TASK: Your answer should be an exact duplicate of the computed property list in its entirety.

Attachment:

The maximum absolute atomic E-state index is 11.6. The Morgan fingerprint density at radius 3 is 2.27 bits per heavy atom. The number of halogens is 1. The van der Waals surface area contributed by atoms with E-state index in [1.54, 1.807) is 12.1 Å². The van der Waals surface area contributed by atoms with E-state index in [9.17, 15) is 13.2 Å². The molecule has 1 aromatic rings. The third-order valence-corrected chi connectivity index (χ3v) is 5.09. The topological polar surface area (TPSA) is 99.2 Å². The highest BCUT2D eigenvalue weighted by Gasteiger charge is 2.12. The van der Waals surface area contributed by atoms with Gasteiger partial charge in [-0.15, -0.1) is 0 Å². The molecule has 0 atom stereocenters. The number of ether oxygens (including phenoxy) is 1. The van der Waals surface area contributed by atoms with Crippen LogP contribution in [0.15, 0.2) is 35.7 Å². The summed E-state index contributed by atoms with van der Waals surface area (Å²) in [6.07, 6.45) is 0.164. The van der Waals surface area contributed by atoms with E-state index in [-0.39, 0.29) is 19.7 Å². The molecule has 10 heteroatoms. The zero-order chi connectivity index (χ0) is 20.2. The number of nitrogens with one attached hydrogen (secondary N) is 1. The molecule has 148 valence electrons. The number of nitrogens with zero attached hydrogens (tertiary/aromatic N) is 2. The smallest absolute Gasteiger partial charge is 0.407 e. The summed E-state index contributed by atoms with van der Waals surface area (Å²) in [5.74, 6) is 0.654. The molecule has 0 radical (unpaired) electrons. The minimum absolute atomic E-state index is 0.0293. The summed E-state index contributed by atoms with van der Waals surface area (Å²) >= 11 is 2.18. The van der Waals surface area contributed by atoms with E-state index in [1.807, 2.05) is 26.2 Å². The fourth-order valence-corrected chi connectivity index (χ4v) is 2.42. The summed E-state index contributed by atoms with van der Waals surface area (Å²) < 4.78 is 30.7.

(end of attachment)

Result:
The maximum absolute atomic E-state index is 11.6. The Morgan fingerprint density at radius 3 is 2.27 bits per heavy atom. The number of halogens is 1. The van der Waals surface area contributed by atoms with E-state index in [1.54, 1.807) is 12.1 Å². The van der Waals surface area contributed by atoms with E-state index in [9.17, 15) is 13.2 Å². The molecule has 1 aromatic rings. The third-order valence-corrected chi connectivity index (χ3v) is 5.09. The topological polar surface area (TPSA) is 99.2 Å². The highest BCUT2D eigenvalue weighted by Gasteiger charge is 2.12. The van der Waals surface area contributed by atoms with Gasteiger partial charge in [-0.15, -0.1) is 0 Å². The molecule has 0 atom stereocenters. The number of ether oxygens (including phenoxy) is 1. The van der Waals surface area contributed by atoms with Crippen LogP contribution in [0.15, 0.2) is 35.7 Å². The summed E-state index contributed by atoms with van der Waals surface area (Å²) in [6.07, 6.45) is 0.164. The van der Waals surface area contributed by atoms with E-state index in [-0.39, 0.29) is 19.7 Å². The molecule has 10 heteroatoms. The zero-order chi connectivity index (χ0) is 20.2. The number of nitrogens with one attached hydrogen (secondary N) is 1. The molecule has 148 valence electrons. The number of nitrogens with zero attached hydrogens (tertiary/aromatic N) is 2. The smallest absolute Gasteiger partial charge is 0.407 e. The summed E-state index contributed by atoms with van der Waals surface area (Å²) in [5.74, 6) is 0.654. The molecule has 0 radical (unpaired) electrons. The minimum absolute atomic E-state index is 0.0293. The summed E-state index contributed by atoms with van der Waals surface area (Å²) >= 11 is 2.18. The van der Waals surface area contributed by atoms with E-state index in [1.807, 2.05) is 26.2 Å². The fourth-order valence-corrected chi connectivity index (χ4v) is 2.42. The summed E-state index contributed by atoms with van der Waals surface area (Å²) < 4.78 is 30.7.